Shokz OpenFit 6

Air conduction might be the marketing word for it, but it’s not far off something like an old-fashioned first-generation AirPod, just one that sits outside your ear canal instead of right at its entrance.

This means you get total access to the world around you, and on that front the OpenFit excels – these are earbuds that don’t diminish your awareness much at all, and I felt safe using them out and about.

The sound itself is a slightly more mixed bag – you do sacrifice something to get that open design, understandably, and while it doesn’t make for a terrible readout, sound is a little empty at its edges.

Shokz OpenFit 7

If that’s vague, it’s because it’s hard to explain exactly what the OpenFit lacks compared to closed earbuds, but “oomph” is pretty close to summing it up.

Bassy tracks still have a bit of low whack to them, but nothing like what the AirPods Pro could manage, and I do think that Shokz’s other high-end bone-conduction models are a little better, too.

Still, the trade-off for that safety and openness is clear, and the sound on offer here is still very solid – it only really suffers by comparison to other options that aren’t really the same proposition.

Battery life and features

  • 7 hours battery life, 21 more in case
  • 5-minute charge for 1 hour of listening

Perhaps because of their unique size and shape, Shokz has managed to do a great job on the battery front – these will last you seven hours on a full charge, which is enough to see you through an endurance race without worry.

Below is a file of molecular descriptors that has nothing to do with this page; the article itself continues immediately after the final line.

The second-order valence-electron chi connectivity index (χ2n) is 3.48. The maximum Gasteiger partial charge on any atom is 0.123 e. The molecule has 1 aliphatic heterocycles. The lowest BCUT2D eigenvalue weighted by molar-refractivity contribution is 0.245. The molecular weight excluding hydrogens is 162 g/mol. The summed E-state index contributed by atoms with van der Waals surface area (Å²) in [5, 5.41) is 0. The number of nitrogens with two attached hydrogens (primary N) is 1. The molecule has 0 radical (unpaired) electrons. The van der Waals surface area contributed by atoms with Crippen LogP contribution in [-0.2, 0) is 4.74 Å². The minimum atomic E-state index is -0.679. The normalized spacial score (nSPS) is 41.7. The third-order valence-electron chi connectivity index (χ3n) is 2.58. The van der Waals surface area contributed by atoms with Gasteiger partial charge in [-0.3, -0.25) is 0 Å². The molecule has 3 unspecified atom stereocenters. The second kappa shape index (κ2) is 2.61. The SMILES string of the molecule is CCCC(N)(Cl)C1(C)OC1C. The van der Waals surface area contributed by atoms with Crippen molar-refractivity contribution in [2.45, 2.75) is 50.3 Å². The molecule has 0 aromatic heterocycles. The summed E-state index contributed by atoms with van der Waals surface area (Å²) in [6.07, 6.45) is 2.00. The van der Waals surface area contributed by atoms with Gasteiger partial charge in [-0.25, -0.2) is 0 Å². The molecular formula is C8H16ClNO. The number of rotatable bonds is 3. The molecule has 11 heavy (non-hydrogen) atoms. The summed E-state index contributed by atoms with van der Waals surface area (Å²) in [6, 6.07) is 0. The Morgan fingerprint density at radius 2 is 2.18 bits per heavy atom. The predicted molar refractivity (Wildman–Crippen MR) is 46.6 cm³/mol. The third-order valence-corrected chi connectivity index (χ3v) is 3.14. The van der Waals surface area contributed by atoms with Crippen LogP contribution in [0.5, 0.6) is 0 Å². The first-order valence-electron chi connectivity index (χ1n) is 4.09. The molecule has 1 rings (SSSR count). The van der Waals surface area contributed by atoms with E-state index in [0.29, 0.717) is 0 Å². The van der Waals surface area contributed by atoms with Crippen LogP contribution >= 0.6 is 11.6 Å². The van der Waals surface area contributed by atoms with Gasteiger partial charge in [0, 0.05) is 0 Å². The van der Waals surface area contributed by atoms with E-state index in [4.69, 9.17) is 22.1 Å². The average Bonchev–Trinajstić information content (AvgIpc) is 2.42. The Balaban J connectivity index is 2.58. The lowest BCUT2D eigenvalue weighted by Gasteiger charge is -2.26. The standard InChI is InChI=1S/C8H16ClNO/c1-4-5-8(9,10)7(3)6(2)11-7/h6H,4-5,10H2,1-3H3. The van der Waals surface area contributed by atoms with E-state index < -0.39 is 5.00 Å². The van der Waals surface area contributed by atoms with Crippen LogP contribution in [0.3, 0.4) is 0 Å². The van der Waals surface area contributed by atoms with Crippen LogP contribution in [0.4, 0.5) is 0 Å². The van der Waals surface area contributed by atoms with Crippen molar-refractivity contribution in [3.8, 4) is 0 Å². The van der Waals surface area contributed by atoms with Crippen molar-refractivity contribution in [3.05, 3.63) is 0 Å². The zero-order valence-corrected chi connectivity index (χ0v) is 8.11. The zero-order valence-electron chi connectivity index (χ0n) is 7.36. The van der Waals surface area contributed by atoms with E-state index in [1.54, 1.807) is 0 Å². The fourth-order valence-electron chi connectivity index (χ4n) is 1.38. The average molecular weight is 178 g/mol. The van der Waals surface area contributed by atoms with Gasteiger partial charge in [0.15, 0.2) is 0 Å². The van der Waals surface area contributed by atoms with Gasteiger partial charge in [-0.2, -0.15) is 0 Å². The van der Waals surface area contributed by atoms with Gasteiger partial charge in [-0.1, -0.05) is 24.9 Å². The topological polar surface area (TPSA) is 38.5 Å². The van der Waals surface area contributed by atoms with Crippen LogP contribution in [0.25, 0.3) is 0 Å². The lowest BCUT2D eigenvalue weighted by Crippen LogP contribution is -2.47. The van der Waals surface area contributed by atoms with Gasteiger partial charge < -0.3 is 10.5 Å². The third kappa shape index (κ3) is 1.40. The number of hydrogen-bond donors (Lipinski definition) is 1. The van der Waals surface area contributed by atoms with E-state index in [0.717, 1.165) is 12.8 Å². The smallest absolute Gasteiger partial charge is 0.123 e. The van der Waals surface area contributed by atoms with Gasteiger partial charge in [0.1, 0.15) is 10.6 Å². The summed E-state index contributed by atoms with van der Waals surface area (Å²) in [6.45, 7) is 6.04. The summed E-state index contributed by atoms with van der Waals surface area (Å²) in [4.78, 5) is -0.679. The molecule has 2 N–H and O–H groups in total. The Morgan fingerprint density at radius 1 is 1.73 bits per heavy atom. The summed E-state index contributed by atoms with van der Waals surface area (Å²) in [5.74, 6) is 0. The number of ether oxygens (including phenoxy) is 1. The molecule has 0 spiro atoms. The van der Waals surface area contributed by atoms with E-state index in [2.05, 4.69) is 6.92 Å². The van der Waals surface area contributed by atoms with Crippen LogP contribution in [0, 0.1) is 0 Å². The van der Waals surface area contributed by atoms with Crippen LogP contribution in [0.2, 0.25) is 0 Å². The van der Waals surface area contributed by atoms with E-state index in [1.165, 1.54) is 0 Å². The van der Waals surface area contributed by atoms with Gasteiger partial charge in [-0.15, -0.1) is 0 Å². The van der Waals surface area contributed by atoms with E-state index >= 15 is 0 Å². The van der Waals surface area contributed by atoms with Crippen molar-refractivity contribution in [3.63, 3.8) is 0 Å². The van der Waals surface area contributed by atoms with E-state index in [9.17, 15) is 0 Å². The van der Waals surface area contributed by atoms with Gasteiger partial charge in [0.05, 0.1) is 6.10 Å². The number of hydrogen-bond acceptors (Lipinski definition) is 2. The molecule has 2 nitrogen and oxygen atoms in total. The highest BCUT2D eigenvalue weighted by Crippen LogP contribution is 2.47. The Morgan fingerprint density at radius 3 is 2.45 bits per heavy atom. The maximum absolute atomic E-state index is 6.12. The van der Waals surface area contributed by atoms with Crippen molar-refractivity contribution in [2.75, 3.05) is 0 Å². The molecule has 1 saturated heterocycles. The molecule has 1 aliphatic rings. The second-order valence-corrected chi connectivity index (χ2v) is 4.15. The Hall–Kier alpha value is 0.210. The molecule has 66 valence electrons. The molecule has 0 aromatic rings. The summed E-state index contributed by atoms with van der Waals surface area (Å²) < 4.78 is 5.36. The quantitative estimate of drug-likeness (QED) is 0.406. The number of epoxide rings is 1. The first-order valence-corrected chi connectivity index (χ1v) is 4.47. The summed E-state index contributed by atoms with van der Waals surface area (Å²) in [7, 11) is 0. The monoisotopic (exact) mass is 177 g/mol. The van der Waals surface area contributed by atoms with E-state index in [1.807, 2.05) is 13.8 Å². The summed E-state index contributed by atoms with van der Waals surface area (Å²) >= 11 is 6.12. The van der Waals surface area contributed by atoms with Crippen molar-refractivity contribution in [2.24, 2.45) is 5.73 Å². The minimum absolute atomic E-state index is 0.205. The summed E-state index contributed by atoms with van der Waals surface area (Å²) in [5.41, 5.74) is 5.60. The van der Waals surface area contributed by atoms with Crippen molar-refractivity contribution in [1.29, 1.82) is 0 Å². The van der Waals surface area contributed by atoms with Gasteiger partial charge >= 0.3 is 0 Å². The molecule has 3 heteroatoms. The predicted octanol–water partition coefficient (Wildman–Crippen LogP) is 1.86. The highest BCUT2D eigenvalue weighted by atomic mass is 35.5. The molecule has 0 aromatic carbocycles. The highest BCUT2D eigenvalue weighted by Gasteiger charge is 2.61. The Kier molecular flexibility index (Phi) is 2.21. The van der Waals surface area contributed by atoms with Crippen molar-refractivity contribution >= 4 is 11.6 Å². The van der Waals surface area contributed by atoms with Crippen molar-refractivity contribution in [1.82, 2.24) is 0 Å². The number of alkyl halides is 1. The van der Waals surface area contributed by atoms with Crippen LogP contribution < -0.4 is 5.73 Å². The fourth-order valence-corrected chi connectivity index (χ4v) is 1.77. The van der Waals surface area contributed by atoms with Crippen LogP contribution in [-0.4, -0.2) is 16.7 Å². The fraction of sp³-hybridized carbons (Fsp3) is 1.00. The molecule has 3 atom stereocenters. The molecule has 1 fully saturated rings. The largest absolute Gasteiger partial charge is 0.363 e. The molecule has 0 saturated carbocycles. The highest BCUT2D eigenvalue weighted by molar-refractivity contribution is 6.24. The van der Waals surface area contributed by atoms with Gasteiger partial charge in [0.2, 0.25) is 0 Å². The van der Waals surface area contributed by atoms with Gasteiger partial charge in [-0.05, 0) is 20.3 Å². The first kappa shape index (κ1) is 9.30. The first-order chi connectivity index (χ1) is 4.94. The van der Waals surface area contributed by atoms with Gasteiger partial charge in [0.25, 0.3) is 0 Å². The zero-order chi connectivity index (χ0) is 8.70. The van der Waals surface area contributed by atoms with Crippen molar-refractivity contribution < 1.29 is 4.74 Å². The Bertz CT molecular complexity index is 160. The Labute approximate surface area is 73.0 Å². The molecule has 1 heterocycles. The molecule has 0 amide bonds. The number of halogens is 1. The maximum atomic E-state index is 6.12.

Shokz OpenFit 5

With a further 21 hours in the charging case, this is a pretty great outlook for those concerned about battery life, and more than equips you to take a long weekend of outdoor activity without needing to plug in.

Best of all, slipping the earbuds into the case for just five minutes gets you back an hour of listening, which is a charging ratio we can get behind, freeing you up further.

One note of caution here is that cranking the volume up significantly does result in faster battery drainage, and that’s a bit of a bummer considering these earbuds really benefit from higher volumes.

Connectivity is solid enough (although there’s not a huge amount you can do to be remarkable in this area) but perhaps the most solid surprise I had using them was that call quality is very decent.

Shokz OpenFit 8

It’s nothing so impressive as a really high-quality earbud like the AirPods Pro, but you’ll still come through clearly enough to make them easy to use without ruining conversations, which is more than some competing running earbuds can say.

A companion app is also solid enough, and offers EQ controls to let you customise your sound if you enjoy that sort of tinkering,


The OpenFit might be a great choice for those who’ve been waiting for the chance to get a safe pair of earbuds that are secure enough to run in, without the danger of sonic isolation.

That might be a fairly niche pursuit, though, and if you’re in the market for a more widely usable pair of earbuds, I’m not sure these fit the bill. At nearly $200, they’re also not cheap at all, so I’m left thinking that a couple more iterations down the line is when we’ll see a really stellar version of the OpenFit from Shokz.